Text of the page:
Integrated Math

  • Begining with the 2017-18 school year, GUSD will transition from a traditional high school math pathway to an integrated high school math pathway. This change will affect Algebra I, Geometry, and Algebra II.

    Instead of taking each course separately, students will be exposed to a mix of algebra and geometry concepts over three years in Integrated Math I, Integrated Math II, and Integrated Math III.

    Students currently taking 8th Grade Math and transitioning to year one of high school math in the fall will take integrated math instead of Algebra I. GUSD will continue to offer an accelerated pathway to AP Calculus BC at each of our high schools.

    Why the transition to Integrated Math?

    GUSD middle and high school mathematics educators voted to make the transition to integrated math for several reasons:

    • K-8 math and advanced mathematics courses use an integrated math approach. Transitioning algebra and geometry courses to an integrated math model aligns with the approach already being implemented at other grade levels.

    • Research suggests that an integrated math curriculum has the potential to facilitate students’ mathematical thinking more effectively than a traditional math curriculum.

    • In the traditional math model, if a student struggles to master standards in Algebra I, it may take them several years to transition into Geometry. An integrated math approach introduces a mix of algebra and geometry concepts over a period of several years, ensuring that students are exposed to both subjects simultaneously. Algebra and geometry concepts become increasingly complex each year as students are developmentally ready to comprehend them.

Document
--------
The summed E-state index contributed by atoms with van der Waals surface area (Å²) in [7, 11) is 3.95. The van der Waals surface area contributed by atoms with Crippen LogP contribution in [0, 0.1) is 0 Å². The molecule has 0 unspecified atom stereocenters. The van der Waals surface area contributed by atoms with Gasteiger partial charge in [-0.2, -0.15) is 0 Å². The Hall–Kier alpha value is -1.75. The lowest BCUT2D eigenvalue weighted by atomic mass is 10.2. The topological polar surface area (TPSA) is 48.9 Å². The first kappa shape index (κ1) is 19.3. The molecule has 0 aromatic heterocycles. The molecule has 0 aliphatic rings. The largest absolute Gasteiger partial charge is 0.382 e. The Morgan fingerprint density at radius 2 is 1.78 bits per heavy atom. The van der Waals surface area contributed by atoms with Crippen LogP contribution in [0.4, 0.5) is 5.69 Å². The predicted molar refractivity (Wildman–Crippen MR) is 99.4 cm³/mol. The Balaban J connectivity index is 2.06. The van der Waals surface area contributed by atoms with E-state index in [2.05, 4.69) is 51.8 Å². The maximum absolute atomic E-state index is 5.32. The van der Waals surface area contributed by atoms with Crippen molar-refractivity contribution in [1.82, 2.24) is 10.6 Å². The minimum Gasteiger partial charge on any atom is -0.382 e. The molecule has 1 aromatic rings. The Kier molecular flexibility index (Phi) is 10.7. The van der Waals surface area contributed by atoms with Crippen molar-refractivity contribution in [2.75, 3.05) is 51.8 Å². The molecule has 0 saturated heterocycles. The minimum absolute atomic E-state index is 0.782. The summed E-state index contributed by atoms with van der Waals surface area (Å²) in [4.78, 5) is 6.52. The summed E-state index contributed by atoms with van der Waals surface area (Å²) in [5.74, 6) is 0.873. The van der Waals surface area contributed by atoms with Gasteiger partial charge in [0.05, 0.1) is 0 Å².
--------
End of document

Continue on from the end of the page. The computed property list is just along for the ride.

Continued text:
• The SAT and CAASPP math assessments test students’ knowledge of multiple subjects, including algebra, geometry, probability and statistics, and trigonometry. By transitioning to an integrated math approach, every GUSD student will be exposed to all of these concepts before taking their exams.

    • In the real world, problems do not come in a box labeled “algebra” or “geometry.” By using an integrated math approach, students can decide which skills to call upon to solve a particular problem. This will better support their real-world understanding of math.

    • The majority of other countries, including countries with the highest-performing math students, such as Singapore, Japan, Hong Kong, Chinese Taipei, and South Korea, follow an integrated math model.

    Frequently Asked Questions About Integrated Math

     

Integrated Math Pathways Infographic
Last Modified on April 12, 2017
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